Delaware's Savings Statute provides exceptions to the applicable statute of limitations in certain instances where the plaintiff has filed a timely lawsuit, but is procedurally barred from obtaining a resolution on the merits.10 Delaware first enacted such a statute in 1829. By the time Delaware's laws were codified in 1852, the statute had assumed a form substantially similar to our modern Savings Statute.11 Currently, the Savings Statute is codified in Title 10, section 8118(a), which provides as follows:
If in any action duly commenced within the time limited therefor in this chapter,  the writ fails of a sufficient service or  return by any unavoidable accident, or  by any default or neglect of the officer to whom it is committed; or  if the writ is abated, or the action otherwise avoided or defeated by the death of any party thereto, or for any matter of form; or  if after a verdict for the plaintiff, the judgment shall not be given for the plaintiff because of some error appearing on the face of the record which vitiates the proceedings; or  if a judgment for the plaintiff is reversed on appeal or a writ of error; a new action may be commenced, for the same cause of action, at any time within one year after the abatement or other determination of the original action, or after the reversal of the judgment therein.12
The Savings Statute reflects a public policy preference for deciding cases on their merits.13 This Court has recognized that "[the statute] confers upon litigants an absolute right to file a new action under certain conditions, and that one of those conditions is not leave of court."14 The statute is remedial in nature and is liberally construed.15 Although a court may not graft additions or limitations onto the statute "under the guise of construction," we have held that it is to be construed by giving due consideration to notions of equity.16
B. Section 8118(a) encompasses discretionary appeals.
At issue in this case is whether discretionary appeals are encompassed within the sixth prong of the Savings Statute. If the sixth prong includes discretionary appeals, then Reid's claim was timely filed in Delaware.17 The Court of Chancery held that the statute was tolled during discretionary appeals, but did not include discretionary appeals to the United States Supreme Court.18 Reid argues that the same considerations that compelled the trial court's conclusion that the Savings Statute should apply to discretionary appeals within the judicial system—discouraging placeholder lawsuits, judicial economy, and defendant's awareness of plaintiff's intention to press his claims—apply with equal force to discretionary appeals to the United States Supreme Court. He asserts that the court erred by distinguishing between the two types of discretionary appeals, and that the grace period provided by Section 8118(a) should not commence until all appeals are resolved, including appeals as of right and those dependent upon a higher court's discretion. Appellees contend that the grace period should be tolled only during the pendency of appeals as of right.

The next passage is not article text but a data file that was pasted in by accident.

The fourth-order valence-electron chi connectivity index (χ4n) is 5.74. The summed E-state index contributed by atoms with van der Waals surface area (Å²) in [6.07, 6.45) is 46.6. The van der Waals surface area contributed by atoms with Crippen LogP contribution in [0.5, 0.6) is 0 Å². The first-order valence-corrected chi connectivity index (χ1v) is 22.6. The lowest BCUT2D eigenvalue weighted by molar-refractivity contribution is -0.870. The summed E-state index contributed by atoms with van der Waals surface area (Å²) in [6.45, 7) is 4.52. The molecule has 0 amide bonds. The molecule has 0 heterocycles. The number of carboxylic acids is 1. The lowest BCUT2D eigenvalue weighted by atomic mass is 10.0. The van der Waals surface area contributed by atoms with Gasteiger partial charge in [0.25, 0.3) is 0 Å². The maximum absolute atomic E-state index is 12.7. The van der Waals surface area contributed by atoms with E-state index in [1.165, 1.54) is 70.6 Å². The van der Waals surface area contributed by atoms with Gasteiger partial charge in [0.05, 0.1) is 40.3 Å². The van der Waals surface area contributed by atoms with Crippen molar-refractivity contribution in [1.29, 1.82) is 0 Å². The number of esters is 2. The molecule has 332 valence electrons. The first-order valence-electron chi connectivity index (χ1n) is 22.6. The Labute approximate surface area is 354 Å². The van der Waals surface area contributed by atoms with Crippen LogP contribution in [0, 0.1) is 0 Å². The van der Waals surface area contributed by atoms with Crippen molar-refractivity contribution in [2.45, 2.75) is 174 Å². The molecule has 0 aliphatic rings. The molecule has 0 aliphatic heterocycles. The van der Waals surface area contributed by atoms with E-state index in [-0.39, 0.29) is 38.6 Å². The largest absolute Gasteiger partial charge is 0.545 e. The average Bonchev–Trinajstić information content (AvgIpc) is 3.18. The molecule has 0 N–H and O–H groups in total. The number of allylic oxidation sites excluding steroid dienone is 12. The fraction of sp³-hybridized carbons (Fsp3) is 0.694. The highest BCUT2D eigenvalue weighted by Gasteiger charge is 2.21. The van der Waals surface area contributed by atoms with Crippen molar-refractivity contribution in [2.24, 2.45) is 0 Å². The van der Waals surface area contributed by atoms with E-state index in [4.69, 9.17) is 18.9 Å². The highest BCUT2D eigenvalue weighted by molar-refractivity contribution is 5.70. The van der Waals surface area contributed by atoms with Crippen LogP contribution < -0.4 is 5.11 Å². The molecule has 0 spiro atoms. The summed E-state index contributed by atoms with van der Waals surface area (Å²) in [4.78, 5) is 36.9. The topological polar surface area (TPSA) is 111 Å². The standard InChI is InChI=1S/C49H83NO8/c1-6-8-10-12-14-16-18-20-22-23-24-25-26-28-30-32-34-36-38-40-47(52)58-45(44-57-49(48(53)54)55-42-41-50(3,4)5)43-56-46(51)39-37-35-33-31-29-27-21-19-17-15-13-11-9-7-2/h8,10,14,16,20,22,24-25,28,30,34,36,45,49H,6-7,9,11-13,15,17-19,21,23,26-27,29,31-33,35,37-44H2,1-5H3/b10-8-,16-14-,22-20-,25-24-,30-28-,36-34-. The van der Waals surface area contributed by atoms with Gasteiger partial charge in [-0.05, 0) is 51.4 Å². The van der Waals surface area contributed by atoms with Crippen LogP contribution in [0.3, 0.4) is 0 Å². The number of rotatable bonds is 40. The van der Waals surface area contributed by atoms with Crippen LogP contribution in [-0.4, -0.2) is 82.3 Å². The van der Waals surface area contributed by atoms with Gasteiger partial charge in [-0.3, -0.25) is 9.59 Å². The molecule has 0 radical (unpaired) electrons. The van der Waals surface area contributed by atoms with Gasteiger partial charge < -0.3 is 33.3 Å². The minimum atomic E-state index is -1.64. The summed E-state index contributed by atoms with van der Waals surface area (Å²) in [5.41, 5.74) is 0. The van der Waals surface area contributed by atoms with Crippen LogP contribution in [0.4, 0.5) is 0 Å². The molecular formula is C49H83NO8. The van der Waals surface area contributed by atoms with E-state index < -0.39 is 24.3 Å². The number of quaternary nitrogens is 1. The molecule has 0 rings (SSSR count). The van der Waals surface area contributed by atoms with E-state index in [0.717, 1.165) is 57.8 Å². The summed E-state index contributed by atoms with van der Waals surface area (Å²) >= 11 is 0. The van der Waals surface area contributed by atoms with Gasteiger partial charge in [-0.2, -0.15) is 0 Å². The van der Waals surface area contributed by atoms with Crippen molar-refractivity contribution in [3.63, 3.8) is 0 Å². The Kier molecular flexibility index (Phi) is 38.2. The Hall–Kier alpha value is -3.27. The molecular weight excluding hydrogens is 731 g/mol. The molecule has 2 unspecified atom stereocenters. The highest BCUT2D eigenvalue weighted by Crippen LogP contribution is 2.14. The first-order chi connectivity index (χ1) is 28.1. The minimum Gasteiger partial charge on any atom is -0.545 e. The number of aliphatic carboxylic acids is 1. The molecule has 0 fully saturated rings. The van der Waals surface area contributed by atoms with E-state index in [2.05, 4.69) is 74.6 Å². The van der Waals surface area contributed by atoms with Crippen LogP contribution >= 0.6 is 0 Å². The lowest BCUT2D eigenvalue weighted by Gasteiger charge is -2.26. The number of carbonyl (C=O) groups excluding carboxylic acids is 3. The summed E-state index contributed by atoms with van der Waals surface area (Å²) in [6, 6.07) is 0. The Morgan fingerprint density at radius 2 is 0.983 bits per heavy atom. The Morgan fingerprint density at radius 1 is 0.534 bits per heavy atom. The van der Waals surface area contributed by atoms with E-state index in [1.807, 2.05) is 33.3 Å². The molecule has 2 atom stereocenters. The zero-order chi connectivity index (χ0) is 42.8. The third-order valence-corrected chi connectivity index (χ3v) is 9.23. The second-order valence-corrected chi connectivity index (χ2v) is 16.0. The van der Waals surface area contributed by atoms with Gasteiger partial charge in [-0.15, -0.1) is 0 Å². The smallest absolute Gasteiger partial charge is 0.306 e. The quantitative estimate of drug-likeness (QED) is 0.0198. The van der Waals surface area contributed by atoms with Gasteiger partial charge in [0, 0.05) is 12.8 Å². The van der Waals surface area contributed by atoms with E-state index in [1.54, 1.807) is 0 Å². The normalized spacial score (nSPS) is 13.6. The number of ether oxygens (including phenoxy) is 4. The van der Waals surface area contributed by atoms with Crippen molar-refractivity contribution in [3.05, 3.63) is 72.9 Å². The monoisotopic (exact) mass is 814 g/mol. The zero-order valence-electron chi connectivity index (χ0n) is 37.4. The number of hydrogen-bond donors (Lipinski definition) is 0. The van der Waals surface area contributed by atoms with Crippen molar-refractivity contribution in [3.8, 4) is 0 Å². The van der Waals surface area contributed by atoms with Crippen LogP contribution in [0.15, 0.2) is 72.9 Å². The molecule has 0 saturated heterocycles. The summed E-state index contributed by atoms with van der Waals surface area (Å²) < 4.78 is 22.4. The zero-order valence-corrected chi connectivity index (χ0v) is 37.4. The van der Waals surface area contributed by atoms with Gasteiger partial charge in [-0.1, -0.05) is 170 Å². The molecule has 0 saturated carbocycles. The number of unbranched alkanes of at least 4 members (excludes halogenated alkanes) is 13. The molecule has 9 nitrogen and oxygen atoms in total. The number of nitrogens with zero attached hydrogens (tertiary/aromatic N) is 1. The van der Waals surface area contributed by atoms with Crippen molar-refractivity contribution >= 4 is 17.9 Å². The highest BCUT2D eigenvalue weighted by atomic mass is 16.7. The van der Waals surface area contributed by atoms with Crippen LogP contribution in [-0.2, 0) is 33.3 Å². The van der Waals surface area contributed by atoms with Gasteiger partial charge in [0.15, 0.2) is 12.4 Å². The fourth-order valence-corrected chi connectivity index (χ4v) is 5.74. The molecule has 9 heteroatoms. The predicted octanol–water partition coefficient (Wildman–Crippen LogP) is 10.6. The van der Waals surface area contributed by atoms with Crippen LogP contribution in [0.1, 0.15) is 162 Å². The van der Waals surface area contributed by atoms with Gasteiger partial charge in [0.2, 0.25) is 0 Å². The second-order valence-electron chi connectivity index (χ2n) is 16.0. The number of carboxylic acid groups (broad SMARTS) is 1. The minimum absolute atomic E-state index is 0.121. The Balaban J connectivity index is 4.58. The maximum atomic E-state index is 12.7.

We previously explained in Gosnell v. Whetsel19 "that [Section 8118(a)] is designed to allow a plaintiff ... one year to file a second cause of action following a final judgment adverse to his position if such judgment was not upon the merits of the cause of action." Therefore, we held that the commencement of the grace period was tolled during the defendant's appeal. However, appeals from adverse final determinations in civil actions in the Superior Court and the Court of Chancery are taken as of right to this Court. Consequently, Gosnell did not specifically address the effect of discretionary appeals on the grace period. Thus, the issue before us is one of first impression in Delaware.
We hold that the Delaware Savings Statute applies with equal force to discretionary appeals. Section 8118(a) is better interpreted to suspend the running of the grace period during the pendency of all appeals, for several reasons. First, the Savings Statute has a remedial purpose and is to be liberally construed. Second, allowing a plaintiff to bring his case to a full resolution in one forum before starting the clock on his time to file in this State will discourage placeholder suits, thereby furthering judicial economy. Prosecuting separate, concurrent lawsuits in two jurisdictions is wasteful and inefficient. Third, the prejudice to defendants is slight because in most cases, a defendant will be on notice that the plaintiff intends to press his claims. These considerations apply with equal force whether the appeal is discretionary or of right. We find no persuasive reason to draw a line which excludes petitions for writ of certiorari to the United States Supreme Court.20 Therefore, Reid's complaint was timely under the sixth prong of the Savings Statute and the Court of Chancery erred when it dismissed the complaint as barred by the statute of limitations.21